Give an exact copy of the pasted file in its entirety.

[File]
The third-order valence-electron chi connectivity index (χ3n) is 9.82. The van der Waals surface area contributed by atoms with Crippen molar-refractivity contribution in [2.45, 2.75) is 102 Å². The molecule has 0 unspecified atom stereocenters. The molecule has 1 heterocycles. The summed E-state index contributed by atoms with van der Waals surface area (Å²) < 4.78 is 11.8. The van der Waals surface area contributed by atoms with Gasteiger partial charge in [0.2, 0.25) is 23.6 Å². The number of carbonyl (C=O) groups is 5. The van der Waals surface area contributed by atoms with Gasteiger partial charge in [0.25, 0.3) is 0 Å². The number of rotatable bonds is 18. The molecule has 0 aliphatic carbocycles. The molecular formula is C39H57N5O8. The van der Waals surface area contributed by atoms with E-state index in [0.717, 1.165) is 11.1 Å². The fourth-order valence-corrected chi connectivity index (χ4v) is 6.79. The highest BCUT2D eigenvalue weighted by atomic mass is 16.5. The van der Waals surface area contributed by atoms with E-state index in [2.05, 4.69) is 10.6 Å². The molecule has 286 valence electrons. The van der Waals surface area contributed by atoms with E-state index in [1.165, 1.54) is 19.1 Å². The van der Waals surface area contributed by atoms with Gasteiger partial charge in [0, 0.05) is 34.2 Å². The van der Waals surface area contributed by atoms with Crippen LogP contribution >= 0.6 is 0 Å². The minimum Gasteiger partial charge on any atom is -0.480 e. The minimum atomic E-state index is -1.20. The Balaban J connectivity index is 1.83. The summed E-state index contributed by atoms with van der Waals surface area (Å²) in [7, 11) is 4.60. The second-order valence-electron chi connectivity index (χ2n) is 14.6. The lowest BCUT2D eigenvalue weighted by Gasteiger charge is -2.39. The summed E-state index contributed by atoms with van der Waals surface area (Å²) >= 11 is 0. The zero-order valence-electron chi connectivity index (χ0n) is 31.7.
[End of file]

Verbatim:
The third-order valence-electron chi connectivity index (χ3n) is 9.82. The van der Waals surface area contributed by atoms with Crippen molar-refractivity contribution in [2.45, 2.75) is 102 Å². The molecule has 0 unspecified atom stereocenters. The molecule has 1 heterocycles. The summed E-state index contributed by atoms with van der Waals surface area (Å²) < 4.78 is 11.8. The van der Waals surface area contributed by atoms with Gasteiger partial charge in [0.2, 0.25) is 23.6 Å². The number of carbonyl (C=O) groups is 5. The van der Waals surface area contributed by atoms with Gasteiger partial charge in [0.25, 0.3) is 0 Å². The number of rotatable bonds is 18. The molecule has 0 aliphatic carbocycles. The molecular formula is C39H57N5O8. The van der Waals surface area contributed by atoms with E-state index in [0.717, 1.165) is 11.1 Å². The fourth-order valence-corrected chi connectivity index (χ4v) is 6.79. The highest BCUT2D eigenvalue weighted by atomic mass is 16.5. The van der Waals surface area contributed by atoms with E-state index in [2.05, 4.69) is 10.6 Å². The molecule has 286 valence electrons. The van der Waals surface area contributed by atoms with E-state index in [1.165, 1.54) is 19.1 Å². The van der Waals surface area contributed by atoms with Gasteiger partial charge in [0, 0.05) is 34.2 Å². The van der Waals surface area contributed by atoms with Crippen LogP contribution >= 0.6 is 0 Å². The minimum Gasteiger partial charge on any atom is -0.480 e. The minimum atomic E-state index is -1.20. The Balaban J connectivity index is 1.83. The summed E-state index contributed by atoms with van der Waals surface area (Å²) in [7, 11) is 4.60. The second-order valence-electron chi connectivity index (χ2n) is 14.6. The lowest BCUT2D eigenvalue weighted by Gasteiger charge is -2.39. The summed E-state index contributed by atoms with van der Waals surface area (Å²) >= 11 is 0. The zero-order valence-electron chi connectivity index (χ0n) is 31.7.